Fox News Highlights Laid off Keystone XL Pipeline Workers in New Story

President Biden’s decision to terminate the Keystone XL Pipeline had broad national impacts, including making our nation less energy secure and fostering an atmosphere of hostility towards fossil fuels. While the consequences have affected the overall economy, the cancellation of Keystone XL has had a profound and personal impact on the thousands of Americans who were hired to construct the pipeline. So as Washington celebrated the inauguration of Joe Biden, that very same day, many families in the Midwest found themselves without work and concerned about their livelihood – all because of the president’s executive order.

As we approach the two year anniversary of that decision, Fox News released an exclusive story this week to capture the raw emotions of pipeline workers who worked on KXL. Fox’s story shows that policy changes in Washington aren’t just concepts; they have real impacts on people outside the beltway. The piece highlights two workers who were impacted by the shutdown, and offers their perspective, which are abbreviated below:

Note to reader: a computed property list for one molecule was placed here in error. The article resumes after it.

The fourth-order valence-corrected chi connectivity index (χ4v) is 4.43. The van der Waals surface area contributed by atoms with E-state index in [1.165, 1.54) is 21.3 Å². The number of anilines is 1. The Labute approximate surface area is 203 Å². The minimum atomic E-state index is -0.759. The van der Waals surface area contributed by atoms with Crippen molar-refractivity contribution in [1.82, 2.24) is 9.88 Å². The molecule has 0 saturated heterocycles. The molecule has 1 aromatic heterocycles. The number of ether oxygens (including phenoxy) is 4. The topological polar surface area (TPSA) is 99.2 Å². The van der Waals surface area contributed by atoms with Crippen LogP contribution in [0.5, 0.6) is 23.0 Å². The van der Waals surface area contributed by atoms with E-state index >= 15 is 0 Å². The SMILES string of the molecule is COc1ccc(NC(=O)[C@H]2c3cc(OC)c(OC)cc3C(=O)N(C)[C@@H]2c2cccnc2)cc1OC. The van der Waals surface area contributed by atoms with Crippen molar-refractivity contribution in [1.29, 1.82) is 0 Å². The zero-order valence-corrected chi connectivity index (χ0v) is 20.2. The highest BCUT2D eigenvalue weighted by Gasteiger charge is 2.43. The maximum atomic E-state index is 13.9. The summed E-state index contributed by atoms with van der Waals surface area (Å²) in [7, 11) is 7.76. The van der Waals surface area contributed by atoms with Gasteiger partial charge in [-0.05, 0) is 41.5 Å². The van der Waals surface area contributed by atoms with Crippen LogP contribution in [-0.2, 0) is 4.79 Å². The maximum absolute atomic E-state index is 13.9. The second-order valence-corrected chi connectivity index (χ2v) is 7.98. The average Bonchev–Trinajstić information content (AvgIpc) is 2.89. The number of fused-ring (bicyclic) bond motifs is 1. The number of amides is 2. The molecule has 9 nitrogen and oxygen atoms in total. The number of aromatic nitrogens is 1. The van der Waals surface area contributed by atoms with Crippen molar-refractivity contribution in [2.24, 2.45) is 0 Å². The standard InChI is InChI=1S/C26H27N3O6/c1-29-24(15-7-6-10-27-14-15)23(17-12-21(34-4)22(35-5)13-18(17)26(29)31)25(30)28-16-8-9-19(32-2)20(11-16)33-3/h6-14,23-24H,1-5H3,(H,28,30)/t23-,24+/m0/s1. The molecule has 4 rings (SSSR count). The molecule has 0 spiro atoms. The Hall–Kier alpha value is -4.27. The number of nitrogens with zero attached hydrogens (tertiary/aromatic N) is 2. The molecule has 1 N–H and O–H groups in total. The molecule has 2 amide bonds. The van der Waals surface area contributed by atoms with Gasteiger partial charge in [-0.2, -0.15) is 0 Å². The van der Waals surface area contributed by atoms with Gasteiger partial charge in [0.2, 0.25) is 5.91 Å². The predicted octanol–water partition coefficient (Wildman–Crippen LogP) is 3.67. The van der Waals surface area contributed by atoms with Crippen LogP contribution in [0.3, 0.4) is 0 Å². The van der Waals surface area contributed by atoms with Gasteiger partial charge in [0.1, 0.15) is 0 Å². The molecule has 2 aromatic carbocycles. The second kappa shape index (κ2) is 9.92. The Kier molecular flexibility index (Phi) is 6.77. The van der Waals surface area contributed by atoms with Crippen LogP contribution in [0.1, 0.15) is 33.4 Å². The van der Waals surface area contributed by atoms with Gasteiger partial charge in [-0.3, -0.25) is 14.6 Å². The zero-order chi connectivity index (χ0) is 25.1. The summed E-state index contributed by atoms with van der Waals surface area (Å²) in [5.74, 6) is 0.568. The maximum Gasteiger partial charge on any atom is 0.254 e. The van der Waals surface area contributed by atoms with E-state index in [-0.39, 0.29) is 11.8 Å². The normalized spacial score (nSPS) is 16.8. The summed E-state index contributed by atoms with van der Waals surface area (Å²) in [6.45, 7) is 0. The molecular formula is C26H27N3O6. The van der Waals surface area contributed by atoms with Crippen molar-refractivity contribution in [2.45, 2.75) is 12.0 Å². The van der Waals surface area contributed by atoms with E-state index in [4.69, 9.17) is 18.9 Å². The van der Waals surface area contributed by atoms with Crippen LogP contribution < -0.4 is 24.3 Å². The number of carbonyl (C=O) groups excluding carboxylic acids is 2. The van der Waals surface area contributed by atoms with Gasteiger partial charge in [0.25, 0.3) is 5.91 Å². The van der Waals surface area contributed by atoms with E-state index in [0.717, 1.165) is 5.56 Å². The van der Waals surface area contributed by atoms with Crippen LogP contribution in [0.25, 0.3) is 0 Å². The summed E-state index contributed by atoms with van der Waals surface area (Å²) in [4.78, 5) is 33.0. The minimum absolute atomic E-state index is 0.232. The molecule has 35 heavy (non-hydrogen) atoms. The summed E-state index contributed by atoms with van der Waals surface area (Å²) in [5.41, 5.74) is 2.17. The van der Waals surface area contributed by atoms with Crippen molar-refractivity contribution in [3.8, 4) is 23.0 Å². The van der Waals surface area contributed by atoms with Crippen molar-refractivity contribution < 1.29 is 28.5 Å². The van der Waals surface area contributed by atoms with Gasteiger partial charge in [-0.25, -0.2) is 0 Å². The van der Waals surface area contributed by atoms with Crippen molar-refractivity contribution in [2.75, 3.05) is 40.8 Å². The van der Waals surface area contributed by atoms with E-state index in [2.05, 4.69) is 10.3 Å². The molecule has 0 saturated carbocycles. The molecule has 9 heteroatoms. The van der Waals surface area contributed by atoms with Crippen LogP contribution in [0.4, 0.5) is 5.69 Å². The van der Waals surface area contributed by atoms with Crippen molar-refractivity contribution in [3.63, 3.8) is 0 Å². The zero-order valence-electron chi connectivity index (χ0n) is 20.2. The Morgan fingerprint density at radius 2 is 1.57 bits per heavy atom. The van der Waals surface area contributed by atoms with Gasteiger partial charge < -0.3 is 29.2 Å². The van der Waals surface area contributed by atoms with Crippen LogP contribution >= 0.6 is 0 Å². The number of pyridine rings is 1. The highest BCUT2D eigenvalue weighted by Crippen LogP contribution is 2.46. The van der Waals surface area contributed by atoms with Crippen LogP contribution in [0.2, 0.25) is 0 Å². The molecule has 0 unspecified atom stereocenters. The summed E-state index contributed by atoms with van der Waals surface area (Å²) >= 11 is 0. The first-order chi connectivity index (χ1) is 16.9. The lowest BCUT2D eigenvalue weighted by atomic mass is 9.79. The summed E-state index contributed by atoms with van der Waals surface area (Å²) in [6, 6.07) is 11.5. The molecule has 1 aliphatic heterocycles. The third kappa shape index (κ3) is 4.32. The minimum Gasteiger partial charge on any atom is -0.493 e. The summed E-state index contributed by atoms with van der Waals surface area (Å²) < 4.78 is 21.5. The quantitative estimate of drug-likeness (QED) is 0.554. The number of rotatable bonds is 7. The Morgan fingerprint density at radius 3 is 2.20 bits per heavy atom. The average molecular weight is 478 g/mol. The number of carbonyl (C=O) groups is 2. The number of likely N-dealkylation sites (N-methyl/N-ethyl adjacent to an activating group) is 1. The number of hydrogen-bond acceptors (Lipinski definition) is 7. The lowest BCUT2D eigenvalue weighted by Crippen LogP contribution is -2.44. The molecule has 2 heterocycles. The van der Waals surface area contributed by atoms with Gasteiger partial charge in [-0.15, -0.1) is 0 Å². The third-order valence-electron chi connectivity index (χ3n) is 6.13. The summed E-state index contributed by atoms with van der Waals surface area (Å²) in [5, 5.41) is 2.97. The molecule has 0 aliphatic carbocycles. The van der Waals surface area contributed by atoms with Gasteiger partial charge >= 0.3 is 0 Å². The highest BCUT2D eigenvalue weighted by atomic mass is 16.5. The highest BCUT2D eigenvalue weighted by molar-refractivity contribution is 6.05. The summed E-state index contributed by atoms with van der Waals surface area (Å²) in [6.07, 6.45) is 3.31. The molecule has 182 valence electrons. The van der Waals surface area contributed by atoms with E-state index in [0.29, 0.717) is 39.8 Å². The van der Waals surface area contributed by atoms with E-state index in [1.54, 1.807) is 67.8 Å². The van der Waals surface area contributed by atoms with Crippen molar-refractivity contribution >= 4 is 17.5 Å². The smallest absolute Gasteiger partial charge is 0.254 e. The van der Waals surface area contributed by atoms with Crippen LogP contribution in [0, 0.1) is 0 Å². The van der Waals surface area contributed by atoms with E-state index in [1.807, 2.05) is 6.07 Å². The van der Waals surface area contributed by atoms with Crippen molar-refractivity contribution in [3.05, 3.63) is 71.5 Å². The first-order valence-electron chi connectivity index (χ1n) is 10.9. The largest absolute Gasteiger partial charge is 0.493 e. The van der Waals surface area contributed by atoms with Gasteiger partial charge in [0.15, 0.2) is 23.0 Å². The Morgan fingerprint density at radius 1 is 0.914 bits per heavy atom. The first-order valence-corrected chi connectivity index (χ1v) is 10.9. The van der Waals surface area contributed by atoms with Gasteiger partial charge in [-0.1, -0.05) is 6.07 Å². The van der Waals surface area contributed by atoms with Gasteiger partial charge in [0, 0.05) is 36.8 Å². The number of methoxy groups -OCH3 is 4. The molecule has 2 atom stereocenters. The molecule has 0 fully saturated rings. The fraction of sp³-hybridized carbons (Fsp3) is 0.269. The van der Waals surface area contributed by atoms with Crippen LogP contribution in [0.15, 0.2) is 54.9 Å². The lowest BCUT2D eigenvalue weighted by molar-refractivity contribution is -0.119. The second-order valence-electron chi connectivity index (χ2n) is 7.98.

Neal Crabtree, a pipeline worker affiliated with Pipeliners Local Union 798: “It did surprise us when it happened… I was upset over it. I literally cried about it. I was a foreman on one of the compressor stations. We’d been there for three weeks…And when you just spent a whole year [during the COVID-19 pandemic] not working and then we think we got this huge project that’s going to provide millions of man-hours for people in our industry and then the rug is pulled out from under you, it was devastating.”

Suzanne Walker, a pipeline welder affiliated with Pipeliners Local Union 798: “I was going to be on the Keystone XL project, but none of those jobs went. It got canceled, so I didn’t see any of that work. That was a job down the drain and there really hasn’t been much since…I know a lot of members went and have done different things now because the pipeline business — it’s just gone basically. I know there are a few jobs out there, but we’re trying to make it at home. I know a lot of people who fell on hard times.”

Overall, the pipeline would have created between 16,149 and 59,468 construction jobs that would have lasted roughly two years and would have had a positive economic impact of between $3.4-9.6 billion, according to a congressionally-mandated report issued by the Department of Energy in December.

The GAIN Coalition has continued to urge the Biden administration to reverse course and restart construction of the Keystone XL pipeline. The country, and thousands of workers, would be better off with it.

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